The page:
And the Research Says
The Effects of Hand Massage on Stress and Agitation Among People with Dementia in a Hospital Setting: A Pilot Study (Randomized Control Trial) Schaub, C., Von Gunten, A., Morin, D. et al. Appl Psychophysiol Biofeedback (2018) 43: 319. https://doi.org/10.1007/s10484-018-9416-2
Hicks-Moore S, Robinson B. “Favorite Music and Hand Massage: Two Interventions to Decrease Agitation in Residents with Dementia.” Dementia, 2008;7(1):95-108. http://dem.sagepub.com/cgi/content/abstract/7/1/95
Agitation in individuals with dementia living in the nursing home environment affects care and quality of life. Relaxation techniques such as music and massage are showing promise to decrease agitation and improve quality of life in individuals with dementia. Using an experimental 3 x 3 repeated measures design, 41 residents with mild to moderate dementia participated in a study to test the effectiveness of favorite music (FM) and hand massage (HM) in reducing agitated behaviors. Agitated residents were randomly assigned to either the treatment or control groups. Residents in the treatment group received each of three treatments, HM, FM, and HMFM, with each treatment lasting 10 minutes. Residents in the control group received no treatment. Agitation was measured using the Cohen-Mansfield Agitation Inventory (CMAI) at three different intervals. The results suggest that FM and HM individually and combined are effective in significantly decreasing agitation immediately following the intervention and also one hour post intervention.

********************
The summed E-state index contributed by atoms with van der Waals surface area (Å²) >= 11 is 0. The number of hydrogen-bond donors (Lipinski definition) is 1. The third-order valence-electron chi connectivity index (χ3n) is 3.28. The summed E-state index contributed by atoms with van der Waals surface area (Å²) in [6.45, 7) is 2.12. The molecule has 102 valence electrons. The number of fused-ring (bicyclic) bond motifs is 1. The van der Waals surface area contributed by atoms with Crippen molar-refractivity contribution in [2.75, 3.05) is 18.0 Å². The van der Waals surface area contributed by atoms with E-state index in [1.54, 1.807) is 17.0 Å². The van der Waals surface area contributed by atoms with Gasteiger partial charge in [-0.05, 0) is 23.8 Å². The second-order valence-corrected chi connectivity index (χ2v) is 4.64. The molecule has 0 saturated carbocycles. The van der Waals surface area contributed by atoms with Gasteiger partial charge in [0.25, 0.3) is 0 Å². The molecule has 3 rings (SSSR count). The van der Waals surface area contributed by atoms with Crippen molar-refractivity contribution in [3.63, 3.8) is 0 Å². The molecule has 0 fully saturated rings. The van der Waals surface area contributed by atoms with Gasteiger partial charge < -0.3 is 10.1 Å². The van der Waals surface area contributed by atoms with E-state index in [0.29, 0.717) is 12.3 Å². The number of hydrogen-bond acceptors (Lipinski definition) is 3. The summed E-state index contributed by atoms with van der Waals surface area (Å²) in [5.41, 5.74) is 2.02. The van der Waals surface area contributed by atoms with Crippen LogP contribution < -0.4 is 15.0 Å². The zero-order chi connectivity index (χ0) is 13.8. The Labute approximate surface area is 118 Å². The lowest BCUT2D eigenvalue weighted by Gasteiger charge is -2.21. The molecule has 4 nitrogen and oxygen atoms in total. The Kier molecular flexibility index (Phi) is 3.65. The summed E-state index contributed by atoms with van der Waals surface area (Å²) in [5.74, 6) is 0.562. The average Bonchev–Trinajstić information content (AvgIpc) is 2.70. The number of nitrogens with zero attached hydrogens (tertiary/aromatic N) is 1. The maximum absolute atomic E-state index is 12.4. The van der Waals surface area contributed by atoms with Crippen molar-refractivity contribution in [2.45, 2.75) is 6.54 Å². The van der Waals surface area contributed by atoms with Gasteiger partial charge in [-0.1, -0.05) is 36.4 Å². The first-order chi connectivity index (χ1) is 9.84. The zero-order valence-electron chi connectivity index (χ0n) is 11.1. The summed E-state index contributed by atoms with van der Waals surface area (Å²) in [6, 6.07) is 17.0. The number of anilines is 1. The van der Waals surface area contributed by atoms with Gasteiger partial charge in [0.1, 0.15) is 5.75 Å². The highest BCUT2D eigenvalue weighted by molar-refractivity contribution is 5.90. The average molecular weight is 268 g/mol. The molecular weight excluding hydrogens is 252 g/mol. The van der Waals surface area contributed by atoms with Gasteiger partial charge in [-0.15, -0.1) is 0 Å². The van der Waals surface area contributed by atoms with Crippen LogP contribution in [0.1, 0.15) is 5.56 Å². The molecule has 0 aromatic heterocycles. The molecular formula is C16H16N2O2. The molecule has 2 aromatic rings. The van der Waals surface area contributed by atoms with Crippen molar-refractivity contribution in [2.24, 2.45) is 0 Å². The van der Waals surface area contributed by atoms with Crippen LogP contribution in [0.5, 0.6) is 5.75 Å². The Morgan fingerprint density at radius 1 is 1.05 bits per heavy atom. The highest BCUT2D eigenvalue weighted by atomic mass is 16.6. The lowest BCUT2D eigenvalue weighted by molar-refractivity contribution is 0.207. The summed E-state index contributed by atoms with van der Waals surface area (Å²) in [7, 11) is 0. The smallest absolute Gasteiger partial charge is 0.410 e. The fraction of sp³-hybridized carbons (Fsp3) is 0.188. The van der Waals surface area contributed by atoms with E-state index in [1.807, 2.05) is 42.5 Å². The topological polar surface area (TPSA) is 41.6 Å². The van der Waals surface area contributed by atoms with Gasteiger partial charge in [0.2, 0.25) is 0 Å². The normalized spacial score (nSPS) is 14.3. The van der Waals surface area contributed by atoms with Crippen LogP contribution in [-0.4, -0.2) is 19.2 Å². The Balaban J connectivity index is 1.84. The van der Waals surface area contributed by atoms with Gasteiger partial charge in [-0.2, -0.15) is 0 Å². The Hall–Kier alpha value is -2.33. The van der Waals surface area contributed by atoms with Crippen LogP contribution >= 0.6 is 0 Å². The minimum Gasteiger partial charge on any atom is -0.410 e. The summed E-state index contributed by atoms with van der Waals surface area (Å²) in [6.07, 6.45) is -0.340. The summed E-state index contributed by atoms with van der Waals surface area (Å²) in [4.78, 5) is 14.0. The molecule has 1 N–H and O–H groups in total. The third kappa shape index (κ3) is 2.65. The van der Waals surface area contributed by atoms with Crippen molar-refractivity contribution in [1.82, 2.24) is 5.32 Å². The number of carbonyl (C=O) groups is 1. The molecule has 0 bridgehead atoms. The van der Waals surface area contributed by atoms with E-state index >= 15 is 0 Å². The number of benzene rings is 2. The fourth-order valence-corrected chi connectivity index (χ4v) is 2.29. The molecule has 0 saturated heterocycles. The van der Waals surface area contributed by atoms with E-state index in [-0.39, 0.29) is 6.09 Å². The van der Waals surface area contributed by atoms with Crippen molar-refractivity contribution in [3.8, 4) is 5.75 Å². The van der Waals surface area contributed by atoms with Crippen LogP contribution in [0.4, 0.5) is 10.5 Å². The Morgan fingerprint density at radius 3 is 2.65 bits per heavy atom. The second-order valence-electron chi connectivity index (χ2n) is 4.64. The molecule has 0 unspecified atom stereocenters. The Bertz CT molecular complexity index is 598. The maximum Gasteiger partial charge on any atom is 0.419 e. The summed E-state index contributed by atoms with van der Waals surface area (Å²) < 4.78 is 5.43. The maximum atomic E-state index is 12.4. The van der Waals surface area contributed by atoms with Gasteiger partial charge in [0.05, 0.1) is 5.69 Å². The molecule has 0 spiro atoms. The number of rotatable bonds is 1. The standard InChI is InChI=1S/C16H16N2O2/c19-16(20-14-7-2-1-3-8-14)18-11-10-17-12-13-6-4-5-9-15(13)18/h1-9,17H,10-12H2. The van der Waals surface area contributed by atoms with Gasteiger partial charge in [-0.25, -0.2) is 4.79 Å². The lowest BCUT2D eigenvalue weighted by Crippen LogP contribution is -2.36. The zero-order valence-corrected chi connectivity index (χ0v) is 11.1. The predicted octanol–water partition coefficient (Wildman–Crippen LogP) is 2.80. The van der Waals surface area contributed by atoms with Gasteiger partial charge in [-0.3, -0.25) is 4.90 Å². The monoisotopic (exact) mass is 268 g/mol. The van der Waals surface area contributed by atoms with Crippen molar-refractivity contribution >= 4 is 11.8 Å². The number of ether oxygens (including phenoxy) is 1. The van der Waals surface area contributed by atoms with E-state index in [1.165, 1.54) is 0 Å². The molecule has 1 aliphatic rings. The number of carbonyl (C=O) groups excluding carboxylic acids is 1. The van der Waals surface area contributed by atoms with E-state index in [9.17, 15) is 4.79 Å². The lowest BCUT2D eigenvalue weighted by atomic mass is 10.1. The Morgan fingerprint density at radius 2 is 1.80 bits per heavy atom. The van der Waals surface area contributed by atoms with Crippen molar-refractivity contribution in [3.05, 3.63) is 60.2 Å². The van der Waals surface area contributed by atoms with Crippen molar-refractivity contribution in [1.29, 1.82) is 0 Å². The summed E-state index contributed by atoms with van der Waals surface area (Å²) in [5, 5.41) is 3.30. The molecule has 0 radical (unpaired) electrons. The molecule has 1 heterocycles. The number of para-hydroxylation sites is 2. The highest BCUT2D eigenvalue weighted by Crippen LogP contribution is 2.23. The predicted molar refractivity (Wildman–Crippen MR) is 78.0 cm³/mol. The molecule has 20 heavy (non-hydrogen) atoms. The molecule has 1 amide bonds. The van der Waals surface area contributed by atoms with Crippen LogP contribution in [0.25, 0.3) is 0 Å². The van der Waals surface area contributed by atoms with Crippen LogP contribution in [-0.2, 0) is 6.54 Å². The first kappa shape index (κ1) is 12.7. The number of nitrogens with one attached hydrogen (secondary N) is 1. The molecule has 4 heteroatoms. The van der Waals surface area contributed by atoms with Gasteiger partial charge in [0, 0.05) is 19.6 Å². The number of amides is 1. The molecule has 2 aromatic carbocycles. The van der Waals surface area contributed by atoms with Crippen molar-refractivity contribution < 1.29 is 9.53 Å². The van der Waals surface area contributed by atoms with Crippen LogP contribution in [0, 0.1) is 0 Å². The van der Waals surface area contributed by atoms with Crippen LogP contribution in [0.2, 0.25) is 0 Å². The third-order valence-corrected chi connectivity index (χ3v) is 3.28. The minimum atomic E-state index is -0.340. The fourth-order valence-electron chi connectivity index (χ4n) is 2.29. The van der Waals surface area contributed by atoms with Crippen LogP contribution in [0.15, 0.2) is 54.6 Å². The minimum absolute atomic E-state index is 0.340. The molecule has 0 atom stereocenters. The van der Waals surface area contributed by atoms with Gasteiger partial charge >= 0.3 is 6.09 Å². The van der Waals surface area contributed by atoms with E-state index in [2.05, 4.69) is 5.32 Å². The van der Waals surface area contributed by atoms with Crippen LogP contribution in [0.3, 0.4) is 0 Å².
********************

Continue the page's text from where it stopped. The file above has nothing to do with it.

Nonpharmacological Management of Agitated Behaviours Associated with Dementia Dorothy A Forbes, RN, PhD; Shelley Peacock, RN, MN; Debra Morgan, RN, PhD Geriatrics and Aging. 2005;8(4):26-30.
Several strategies (e.g., simulated presence, pet therapy, bright light, validation therapy, music, massage, therapeutic touch, aromatherapy, and multisensory stimulation) have demonstrated promising results in decreasing physical aggression, physical nonaggression, verbal aggression, and verbal nonaggression. The lack of strong evidence for these interventions may be more a reflection of the lack of rigour in the design of the studies than the effectiveness of the interventions. Additional rigorous studies need to be conducted using truly randomized controlled trials with larger sample sizes.
More on Massage and Alzheimer Disease:
Susan Salvo –Massage & Alzheimer Disease
A Touch of Compassion: Massage Therapy and Alzheimer’s Disease Michelle Vallet, November 15, 2011. American Massage Therapy Association
Massage and Bodywork Magazine for the Visually Impaired – Alzheimer’s and Other Dementing Diseases May/June 2017 Issue
Massage and the Alzheimer’s Patient From the Therapist For the TherapisBy Dietrich W. Miesler, MA, CMTOriginally published in Massage & Bodywork magazine, December/January 2000.
Alzheimer Disease and CrainioSacral therapy – Upldedger Institute